Woman leaning against wall because of recurring dizziness.

The cause of Meniere’s is not really understood. But it’s difficult to ignore its impact. Some common symptoms of this affliction are dizziness, vertigo, ringing in the ears, and hearing loss. Researchers aren’t really sure why, but for some reason, fluid can accumulate in the ears and this appears to be the root cause of Meniere’s disease.

So here’s the question: if something doesn’t have an identifiable cause, how can it be addressed? It’s a complicated answer.

Exactly what is Meniere’s disease?

Meniere’s disease is a persistent disorder that affects the inner ear. For many individuals, Meniere’s disease is progressive, meaning symptoms will get worse as time passes. Those symptoms could include:

Unpredictable bouts of vertigo: Unfortunately, there’s no way to determine when these attacks of vertigo may occur or how long they could last.

Tinnitus: The severity of this tinnitus may ebb and flow, but it’s not abnormal for those with Meniere’s Disease to experience ringing in their ears.

Fullness in the ear: This manifests as a sensation of pressure in your ears and is medically called aural fullness.

Hearing loss: Meniere’s disease can lead to hearing loss over time.

If you notice these symptoms, it’s crucial to receive an accurate diagnosis. Symptoms of Meniere’s disease can come and go for many people. But eventually, symptoms may become more regular and obvious.

How is Meniere’s disease treated?

There is no known cure for Menier’s disease which is persistent and progressive. But that doesn’t mean there isn’t any way to treat it.

Some of the most common treatments include the following:

  • Diuretic: A diuretic is another medication option that might be prescribed by your doctor. The concept here is that the pressure in the inner ear can be minimized by decreasing retention of fluid. This is a long-term medication that you’d use rather than one to decrease severe symptoms.
  • Rehabilitation: When Meniere’s disease is acting up, You can utilize certain physical therapies that can help with balance. This approach may be a practical approach if you’re experiencing regular dizziness or vertigo.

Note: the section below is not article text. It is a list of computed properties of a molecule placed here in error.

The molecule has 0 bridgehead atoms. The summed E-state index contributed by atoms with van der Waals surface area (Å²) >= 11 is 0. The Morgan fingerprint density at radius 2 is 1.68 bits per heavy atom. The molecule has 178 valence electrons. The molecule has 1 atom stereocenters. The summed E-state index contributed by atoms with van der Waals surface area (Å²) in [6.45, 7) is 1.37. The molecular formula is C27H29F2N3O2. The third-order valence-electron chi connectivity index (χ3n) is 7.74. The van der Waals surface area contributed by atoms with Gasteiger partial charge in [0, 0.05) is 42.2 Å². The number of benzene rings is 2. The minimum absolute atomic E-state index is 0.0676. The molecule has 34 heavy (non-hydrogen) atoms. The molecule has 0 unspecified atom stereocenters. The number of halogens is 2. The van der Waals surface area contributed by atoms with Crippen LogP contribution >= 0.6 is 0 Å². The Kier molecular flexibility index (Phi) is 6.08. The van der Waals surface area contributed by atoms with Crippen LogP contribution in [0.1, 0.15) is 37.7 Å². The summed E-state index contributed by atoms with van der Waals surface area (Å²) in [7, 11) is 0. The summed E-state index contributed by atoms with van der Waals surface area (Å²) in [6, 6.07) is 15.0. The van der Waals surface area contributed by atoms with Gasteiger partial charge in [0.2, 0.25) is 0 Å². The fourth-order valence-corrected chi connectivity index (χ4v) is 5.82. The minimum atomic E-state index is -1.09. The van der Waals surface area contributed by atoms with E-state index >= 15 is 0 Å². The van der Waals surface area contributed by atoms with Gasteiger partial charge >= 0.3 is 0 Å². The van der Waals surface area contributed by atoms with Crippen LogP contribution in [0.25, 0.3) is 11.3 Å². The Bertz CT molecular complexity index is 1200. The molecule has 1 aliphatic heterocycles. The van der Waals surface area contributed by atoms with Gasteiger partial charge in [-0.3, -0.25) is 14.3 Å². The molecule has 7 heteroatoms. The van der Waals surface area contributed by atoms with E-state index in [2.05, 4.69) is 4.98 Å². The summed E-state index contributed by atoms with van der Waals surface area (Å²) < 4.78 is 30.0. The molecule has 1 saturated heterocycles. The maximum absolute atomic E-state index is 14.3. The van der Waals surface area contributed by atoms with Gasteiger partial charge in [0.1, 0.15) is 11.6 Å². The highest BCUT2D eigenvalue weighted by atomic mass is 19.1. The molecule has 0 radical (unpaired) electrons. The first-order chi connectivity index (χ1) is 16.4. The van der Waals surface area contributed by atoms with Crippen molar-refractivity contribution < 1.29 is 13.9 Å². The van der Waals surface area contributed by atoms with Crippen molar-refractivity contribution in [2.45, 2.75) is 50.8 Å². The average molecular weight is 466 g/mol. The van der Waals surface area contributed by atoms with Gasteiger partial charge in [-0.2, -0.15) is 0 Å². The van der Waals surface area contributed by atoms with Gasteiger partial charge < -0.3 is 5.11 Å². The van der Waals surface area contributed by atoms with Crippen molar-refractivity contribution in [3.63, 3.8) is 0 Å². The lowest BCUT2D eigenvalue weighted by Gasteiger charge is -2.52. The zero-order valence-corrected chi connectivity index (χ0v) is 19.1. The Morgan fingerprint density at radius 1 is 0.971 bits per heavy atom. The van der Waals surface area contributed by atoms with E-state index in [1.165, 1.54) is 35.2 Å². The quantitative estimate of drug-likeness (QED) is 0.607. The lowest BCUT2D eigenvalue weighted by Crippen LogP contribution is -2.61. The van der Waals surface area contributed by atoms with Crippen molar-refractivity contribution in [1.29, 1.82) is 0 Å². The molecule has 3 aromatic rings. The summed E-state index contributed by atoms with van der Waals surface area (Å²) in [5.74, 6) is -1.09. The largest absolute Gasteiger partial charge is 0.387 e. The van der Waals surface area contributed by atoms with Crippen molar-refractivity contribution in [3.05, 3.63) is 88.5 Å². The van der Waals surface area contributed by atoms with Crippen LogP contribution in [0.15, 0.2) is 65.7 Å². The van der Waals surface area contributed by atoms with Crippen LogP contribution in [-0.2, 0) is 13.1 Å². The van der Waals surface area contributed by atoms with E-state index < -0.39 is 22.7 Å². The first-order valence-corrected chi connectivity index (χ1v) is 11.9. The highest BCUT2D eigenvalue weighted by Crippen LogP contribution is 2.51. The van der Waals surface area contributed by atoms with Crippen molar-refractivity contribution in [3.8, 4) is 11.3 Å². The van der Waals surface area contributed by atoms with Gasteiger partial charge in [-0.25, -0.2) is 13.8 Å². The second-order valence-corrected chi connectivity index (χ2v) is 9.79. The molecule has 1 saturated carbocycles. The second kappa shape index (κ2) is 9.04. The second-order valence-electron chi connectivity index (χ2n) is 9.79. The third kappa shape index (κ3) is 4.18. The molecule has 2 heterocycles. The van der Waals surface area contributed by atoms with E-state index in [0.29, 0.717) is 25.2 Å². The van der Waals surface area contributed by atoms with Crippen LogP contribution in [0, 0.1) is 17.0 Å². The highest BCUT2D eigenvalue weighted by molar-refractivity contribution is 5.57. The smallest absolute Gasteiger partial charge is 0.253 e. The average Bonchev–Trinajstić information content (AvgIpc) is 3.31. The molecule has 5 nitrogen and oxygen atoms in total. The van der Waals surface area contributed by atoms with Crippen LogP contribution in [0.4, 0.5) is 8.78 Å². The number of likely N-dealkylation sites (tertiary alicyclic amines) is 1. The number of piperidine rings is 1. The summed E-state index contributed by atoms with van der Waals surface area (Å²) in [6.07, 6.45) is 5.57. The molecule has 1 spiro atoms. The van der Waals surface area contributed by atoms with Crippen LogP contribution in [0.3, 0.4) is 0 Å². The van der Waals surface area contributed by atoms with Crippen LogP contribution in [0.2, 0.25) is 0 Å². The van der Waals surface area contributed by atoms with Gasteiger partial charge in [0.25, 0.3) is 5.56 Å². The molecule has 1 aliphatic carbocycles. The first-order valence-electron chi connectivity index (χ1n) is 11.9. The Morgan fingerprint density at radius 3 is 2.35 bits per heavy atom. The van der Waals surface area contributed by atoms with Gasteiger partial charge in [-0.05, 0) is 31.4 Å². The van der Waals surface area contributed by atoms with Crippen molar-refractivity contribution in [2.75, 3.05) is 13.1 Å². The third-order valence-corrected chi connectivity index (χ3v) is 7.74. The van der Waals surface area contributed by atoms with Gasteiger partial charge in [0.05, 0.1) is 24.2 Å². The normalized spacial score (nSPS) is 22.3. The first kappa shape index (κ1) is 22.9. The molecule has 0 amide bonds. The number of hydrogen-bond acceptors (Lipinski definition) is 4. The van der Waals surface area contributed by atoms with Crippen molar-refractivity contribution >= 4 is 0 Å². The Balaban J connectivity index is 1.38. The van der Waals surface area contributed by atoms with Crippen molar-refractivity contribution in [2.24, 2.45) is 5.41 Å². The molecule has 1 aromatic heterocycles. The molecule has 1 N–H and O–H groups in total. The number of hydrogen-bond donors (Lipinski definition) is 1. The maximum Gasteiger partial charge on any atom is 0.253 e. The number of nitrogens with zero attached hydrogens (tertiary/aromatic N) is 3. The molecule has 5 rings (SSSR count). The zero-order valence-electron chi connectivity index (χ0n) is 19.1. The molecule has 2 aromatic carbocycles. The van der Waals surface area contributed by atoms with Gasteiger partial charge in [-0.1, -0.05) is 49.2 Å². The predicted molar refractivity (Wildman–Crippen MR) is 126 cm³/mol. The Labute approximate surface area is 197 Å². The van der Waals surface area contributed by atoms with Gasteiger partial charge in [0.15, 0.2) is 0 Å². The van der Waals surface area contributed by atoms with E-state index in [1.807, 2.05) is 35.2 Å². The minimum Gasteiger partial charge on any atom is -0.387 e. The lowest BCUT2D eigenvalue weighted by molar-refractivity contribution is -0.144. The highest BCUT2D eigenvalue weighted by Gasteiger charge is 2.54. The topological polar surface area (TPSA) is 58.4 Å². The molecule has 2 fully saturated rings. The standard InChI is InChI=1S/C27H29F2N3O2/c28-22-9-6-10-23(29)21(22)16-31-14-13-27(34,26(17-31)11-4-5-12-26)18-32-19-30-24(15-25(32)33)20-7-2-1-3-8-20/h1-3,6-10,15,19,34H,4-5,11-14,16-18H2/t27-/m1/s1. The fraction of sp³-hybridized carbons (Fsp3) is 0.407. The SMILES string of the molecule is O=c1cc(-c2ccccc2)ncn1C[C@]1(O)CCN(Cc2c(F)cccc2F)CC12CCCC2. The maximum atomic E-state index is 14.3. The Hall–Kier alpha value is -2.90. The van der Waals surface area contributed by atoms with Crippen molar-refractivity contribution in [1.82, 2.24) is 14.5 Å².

• Medications: In some instances, your physician will be able to prescribe anti-dizziness and anti-nausea medications. This can be helpful when those specific symptoms manifest. So, when a bout of dizziness happens, medication for motion sickness can help relieve that dizziness.
  • Surgery: In some cases, surgery is utilized to address Meniere’s. However, these surgical techniques will typically only affect the vertigo part of symptoms. Other Meniere’s symptoms will persist.
  • Hearing aid: It might be time to get hearing aids if Meniere’s disease is progressing to the point where your ability to hear is faltering. The advancement of your hearing loss won’t necessarily be slowed by hearing aids. But it can help keep you socially engaged which can give a boost to your mental health. Hearing aids can also help you manage the symptoms of tinnitus in numerous ways.
  • Positive pressure therapy: There’s a non-invasive method used when Meniere’s is particularly hard to manage. It’s known as positive pressure therapy. As a way to limit fluid accumulation, the inner ear is exposed to positive pressure. While positive pressure therapy is promising, the long-term advantages of this method have yet to be borne out by peer-reviewed studies.
  • Steroid shots: Injections of specific types of steroids can temporarily help alleviate some Meniere’s symptoms, particularly when it comes to vertigo.

Find the correct treatment for you

You should get checked out if think you might have Meniere’s disease. The development of Meniere’s disease might be slowed by these treatments. More often, however, they reduce the effect that Meniere’s will have on your daily life.

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The site information is for educational and informational purposes only and does not constitute medical advice. To receive personalized advice or treatment, schedule an appointment.
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